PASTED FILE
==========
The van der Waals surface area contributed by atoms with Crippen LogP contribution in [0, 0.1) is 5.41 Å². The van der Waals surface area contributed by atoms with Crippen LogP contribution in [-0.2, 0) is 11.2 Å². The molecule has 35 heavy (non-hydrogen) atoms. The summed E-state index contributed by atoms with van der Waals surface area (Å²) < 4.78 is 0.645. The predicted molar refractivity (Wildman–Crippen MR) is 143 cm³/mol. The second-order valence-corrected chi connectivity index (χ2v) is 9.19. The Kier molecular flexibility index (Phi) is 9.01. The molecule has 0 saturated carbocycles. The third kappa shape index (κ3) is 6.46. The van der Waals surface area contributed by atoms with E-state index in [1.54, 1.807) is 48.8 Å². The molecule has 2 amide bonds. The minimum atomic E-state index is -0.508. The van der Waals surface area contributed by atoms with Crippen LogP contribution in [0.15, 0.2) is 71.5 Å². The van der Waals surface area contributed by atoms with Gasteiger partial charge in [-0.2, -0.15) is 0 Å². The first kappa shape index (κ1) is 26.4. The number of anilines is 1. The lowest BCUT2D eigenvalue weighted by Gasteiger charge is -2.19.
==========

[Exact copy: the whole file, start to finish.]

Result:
The van der Waals surface area contributed by atoms with Crippen LogP contribution in [0, 0.1) is 5.41 Å². The van der Waals surface area contributed by atoms with Crippen LogP contribution in [-0.2, 0) is 11.2 Å². The molecule has 35 heavy (non-hydrogen) atoms. The summed E-state index contributed by atoms with van der Waals surface area (Å²) < 4.78 is 0.645. The predicted molar refractivity (Wildman–Crippen MR) is 143 cm³/mol. The second-order valence-corrected chi connectivity index (χ2v) is 9.19. The Kier molecular flexibility index (Phi) is 9.01. The molecule has 0 saturated carbocycles. The third kappa shape index (κ3) is 6.46. The van der Waals surface area contributed by atoms with E-state index in [1.54, 1.807) is 48.8 Å². The molecule has 2 amide bonds. The minimum atomic E-state index is -0.508. The van der Waals surface area contributed by atoms with Crippen LogP contribution in [0.15, 0.2) is 71.5 Å². The van der Waals surface area contributed by atoms with Gasteiger partial charge in [-0.2, -0.15) is 0 Å². The first kappa shape index (κ1) is 26.4. The number of anilines is 1. The lowest BCUT2D eigenvalue weighted by Gasteiger charge is -2.19.